Electrolux EIFLW50LIW Washer Review

Speed, affordability, and performance all rolled into one


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Appliances generally do things cheaply, quickly, or well. But the Electrolux EIFLW50LIW (MSRP $1,099) did a little of each. With an $1,099 MSRP, it's not exactly the cheapest machine around, but it's not the priciest high end front-loader out there. In terms of quickness, the Normal cycle on this machine is about 42 minutes long, which is blazingly fast—the quickest Normal we've ever seen was 38 minutes. And best of all, this Electrolux does clean your clothes well. Of course, it lags behind the flagship EIFLS70JIW, but the 50LIW is $500 cheaper.

By the Numbers

Why should you believe any of the claims we make here at Well, we back up our claims with concrete science and objective tests. And the Science Page is where we show our work. With washing machines, it comes down to cleaning performance and efficiency. The Electrolux EIFLW50LIW did well in both categories. Here's why.

Design & Usability

Electrolux keeps it in the family

When it comes to usability, Electroluxese is quite easy to speak after you learn the basic rules. There's a unified design language amongst the company’s front loaders: They all have the Touch-2-Open door and the Sure-2-Fit drum. Touch-2-Open is more like push-to-open, and if you don't push the door on the designated area, it won't close at all. Sure-2-Fit on the other hand, means that this washer possesses a large drum for all your laundry.

Usability-wise, this machine will be Sure-2-Please.

All options light up with blue LEDs, and additional information is displayed the LCD screen. Opening the door turns on a drum light. Sadly, there's no button to turn it on manually to watch the clothes go 'round and 'round. You may also notice a distinct floral odor emanating from this machine, like it's the Queen of England or something. That's because Electrolux uses a patented rubber gasket that's impregnated with a scented, antimicrobial substance to prevent nasty odors. Most of the people in the appliance lab found it pleasant, but this reviewer wasn't thrilled by the smell.

Cleaning Performance

Our cleaning performance numbers come from using standardized stain strips. Each of these strips is coated in everyday substances such as cocoa and dirt. After a wash cycle, these strips are removed and placed under a photo spectrometer, which is able to detect how much of a stain is lifted.

For the Electrolux EIFLW50LIW, the Whites cycle turned out to be the best. It especially had a good go against the dirt and cocoa particulate stains. However, this machine had issues dealing with sweat and blood stains: both protein based. In fact, during the Whites cycle we noticed that the temperature curve started high and went low. This means that the Whites setting added hot water at the beginning of the cycle, which can "cook" a stain into clothing.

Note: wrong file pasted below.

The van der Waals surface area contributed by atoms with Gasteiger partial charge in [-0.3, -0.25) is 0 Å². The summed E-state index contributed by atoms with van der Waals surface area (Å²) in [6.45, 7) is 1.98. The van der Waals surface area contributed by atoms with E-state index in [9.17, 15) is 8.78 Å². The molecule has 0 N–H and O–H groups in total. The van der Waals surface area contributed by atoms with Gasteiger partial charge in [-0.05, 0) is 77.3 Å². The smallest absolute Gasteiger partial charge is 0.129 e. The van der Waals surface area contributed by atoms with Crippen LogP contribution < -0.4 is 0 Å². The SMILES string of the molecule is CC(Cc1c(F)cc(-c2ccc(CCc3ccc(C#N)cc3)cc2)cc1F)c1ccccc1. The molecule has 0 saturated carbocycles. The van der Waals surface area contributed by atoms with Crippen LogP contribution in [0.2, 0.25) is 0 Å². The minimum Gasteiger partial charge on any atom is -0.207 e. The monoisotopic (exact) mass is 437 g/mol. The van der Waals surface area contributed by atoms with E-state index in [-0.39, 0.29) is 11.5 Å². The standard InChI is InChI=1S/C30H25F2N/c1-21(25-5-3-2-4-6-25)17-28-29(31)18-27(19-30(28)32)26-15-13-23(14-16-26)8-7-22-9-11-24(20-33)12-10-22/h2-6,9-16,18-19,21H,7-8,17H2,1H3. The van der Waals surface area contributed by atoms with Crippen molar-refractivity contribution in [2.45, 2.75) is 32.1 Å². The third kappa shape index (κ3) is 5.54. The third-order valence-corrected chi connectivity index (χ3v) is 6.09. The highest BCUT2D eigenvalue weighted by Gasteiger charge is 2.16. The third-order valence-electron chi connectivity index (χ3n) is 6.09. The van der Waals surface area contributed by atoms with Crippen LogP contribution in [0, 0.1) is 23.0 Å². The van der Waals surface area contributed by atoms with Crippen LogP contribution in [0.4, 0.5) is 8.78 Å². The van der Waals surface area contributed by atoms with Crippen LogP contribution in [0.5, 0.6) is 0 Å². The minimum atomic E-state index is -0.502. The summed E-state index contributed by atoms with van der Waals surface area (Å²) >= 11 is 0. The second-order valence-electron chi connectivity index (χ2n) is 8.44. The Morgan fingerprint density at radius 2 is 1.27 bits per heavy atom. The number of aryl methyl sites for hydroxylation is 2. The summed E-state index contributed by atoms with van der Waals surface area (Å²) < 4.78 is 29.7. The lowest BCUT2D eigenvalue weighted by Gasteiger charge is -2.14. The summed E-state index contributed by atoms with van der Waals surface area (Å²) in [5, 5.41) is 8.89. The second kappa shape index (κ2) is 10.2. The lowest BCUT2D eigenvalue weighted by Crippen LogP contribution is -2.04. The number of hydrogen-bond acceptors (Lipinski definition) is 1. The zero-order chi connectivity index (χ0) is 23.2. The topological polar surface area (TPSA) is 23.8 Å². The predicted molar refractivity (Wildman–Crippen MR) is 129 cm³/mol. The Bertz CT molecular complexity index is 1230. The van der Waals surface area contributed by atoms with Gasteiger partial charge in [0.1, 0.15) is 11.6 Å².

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Performance & Features

No sacrifices when it comes to performance or value

The Electrolux EIFLW50LIW is an adequate cleaner: The Whites cycle performed the best, followed by Normal, then Heavy-Duty. Compared to other machines, it was a bit above average. The EIFLW50LIW struggled most with sweat stains. However, it bested our dirt and cocoa tests.


These jets shoot out water

Where this washer really showed promise was with our efficiency readings. We estimate the yearly running cost at around $25. If you bought a front loader, like the similarly priced Maytag Bravos XL MVWB880BW instead, it'd cost you an additional $290 more than the Electrolux over a period of ten years.

On the features front, the EIFLW50LIW won't leave you wanting. It has all the standard features found on competitors' machines at this price point—like an energy-saving wash and Extra Rinse, just to name a few. What we liked the most was the 18 minute Fast Wash cycle, which proved great for small loads.

For in-depth performance information, please visit the Science Page.


Efficiency is a two-pronged approach for us. It's primarily about water consumption, electricity, and water retention. Water and electricity consumption are pretty straightforward. To test power consumption we hook the machine up to water and watt meters and run all the cycles. Based on a usage of various cycles, we estimate that the yearly running cost will be about $25—very low indeed.

The second half of the efficiency sphere is water retention. This is measured after a cycle has finished. We take out the wet laundry and weigh it. Since we know how much each load weighs before we place it in the wash, we can calculate how much water has been retained. The more water that has been retained, the more work the energy sink (otherwise known as your dryer) has to do. On average, loads retained about 54% of their weight in water. Anything that hovers around the 50% mark gets a gold star from us.


An attractive middle ground

The Electrolux EIFLW50LIW is designed to balance price and performance, and in our tests it managed this juggling act with grace. To get to a $1,099 MSRP, Electrolux trimmed the fat. A little gristle can be great to pad out a machine's features, but the EIFLW50LIW sticks to the essentials: Cleaning performance was slightly above average, and efficiency was superb. If you're looking for a front loader and don't want to spend $1,500 for the best ones out there, the EIFL50LIW is worth checking out.

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